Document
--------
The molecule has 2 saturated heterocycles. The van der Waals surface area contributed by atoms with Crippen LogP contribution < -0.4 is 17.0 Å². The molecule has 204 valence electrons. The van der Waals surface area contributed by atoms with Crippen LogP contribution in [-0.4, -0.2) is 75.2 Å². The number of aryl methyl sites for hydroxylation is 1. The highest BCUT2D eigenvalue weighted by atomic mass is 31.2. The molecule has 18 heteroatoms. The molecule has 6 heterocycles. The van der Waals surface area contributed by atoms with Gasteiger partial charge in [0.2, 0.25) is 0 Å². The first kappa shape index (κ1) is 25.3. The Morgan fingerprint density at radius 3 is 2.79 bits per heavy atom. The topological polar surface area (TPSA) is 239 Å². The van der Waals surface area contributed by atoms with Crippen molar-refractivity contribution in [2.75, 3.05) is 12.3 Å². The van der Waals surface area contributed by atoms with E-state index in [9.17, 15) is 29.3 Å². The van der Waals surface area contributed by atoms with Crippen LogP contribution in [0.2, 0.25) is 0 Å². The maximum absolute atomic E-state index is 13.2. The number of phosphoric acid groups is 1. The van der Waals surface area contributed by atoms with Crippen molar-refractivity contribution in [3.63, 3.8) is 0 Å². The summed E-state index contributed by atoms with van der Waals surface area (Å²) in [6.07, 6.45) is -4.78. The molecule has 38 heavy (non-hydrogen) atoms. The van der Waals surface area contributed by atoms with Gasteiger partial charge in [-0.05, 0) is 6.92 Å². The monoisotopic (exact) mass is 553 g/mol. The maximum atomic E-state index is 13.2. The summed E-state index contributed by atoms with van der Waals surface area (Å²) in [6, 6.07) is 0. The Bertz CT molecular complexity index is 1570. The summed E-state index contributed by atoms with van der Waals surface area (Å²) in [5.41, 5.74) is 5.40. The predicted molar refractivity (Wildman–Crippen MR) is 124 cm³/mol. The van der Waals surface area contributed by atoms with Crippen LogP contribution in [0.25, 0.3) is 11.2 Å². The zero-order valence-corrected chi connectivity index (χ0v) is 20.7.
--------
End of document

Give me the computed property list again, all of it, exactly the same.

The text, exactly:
The molecule has 2 saturated heterocycles. The van der Waals surface area contributed by atoms with Crippen LogP contribution < -0.4 is 17.0 Å². The molecule has 204 valence electrons. The van der Waals surface area contributed by atoms with Crippen LogP contribution in [-0.4, -0.2) is 75.2 Å². The number of aryl methyl sites for hydroxylation is 1. The highest BCUT2D eigenvalue weighted by atomic mass is 31.2. The molecule has 18 heteroatoms. The molecule has 6 heterocycles. The van der Waals surface area contributed by atoms with Gasteiger partial charge in [0.2, 0.25) is 0 Å². The first kappa shape index (κ1) is 25.3. The Morgan fingerprint density at radius 3 is 2.79 bits per heavy atom. The topological polar surface area (TPSA) is 239 Å². The van der Waals surface area contributed by atoms with Crippen molar-refractivity contribution in [2.75, 3.05) is 12.3 Å². The van der Waals surface area contributed by atoms with E-state index in [9.17, 15) is 29.3 Å². The van der Waals surface area contributed by atoms with Crippen LogP contribution in [0.2, 0.25) is 0 Å². The maximum absolute atomic E-state index is 13.2. The number of phosphoric acid groups is 1. The van der Waals surface area contributed by atoms with Crippen molar-refractivity contribution in [3.63, 3.8) is 0 Å². The summed E-state index contributed by atoms with van der Waals surface area (Å²) in [6.07, 6.45) is -4.78. The molecule has 38 heavy (non-hydrogen) atoms. The van der Waals surface area contributed by atoms with Gasteiger partial charge in [-0.05, 0) is 6.92 Å². The monoisotopic (exact) mass is 553 g/mol. The maximum atomic E-state index is 13.2. The summed E-state index contributed by atoms with van der Waals surface area (Å²) in [6, 6.07) is 0. The Bertz CT molecular complexity index is 1570. The summed E-state index contributed by atoms with van der Waals surface area (Å²) in [5.41, 5.74) is 5.40. The predicted molar refractivity (Wildman–Crippen MR) is 124 cm³/mol. The van der Waals surface area contributed by atoms with Crippen LogP contribution in [0.25, 0.3) is 11.2 Å². The zero-order valence-corrected chi connectivity index (χ0v) is 20.7.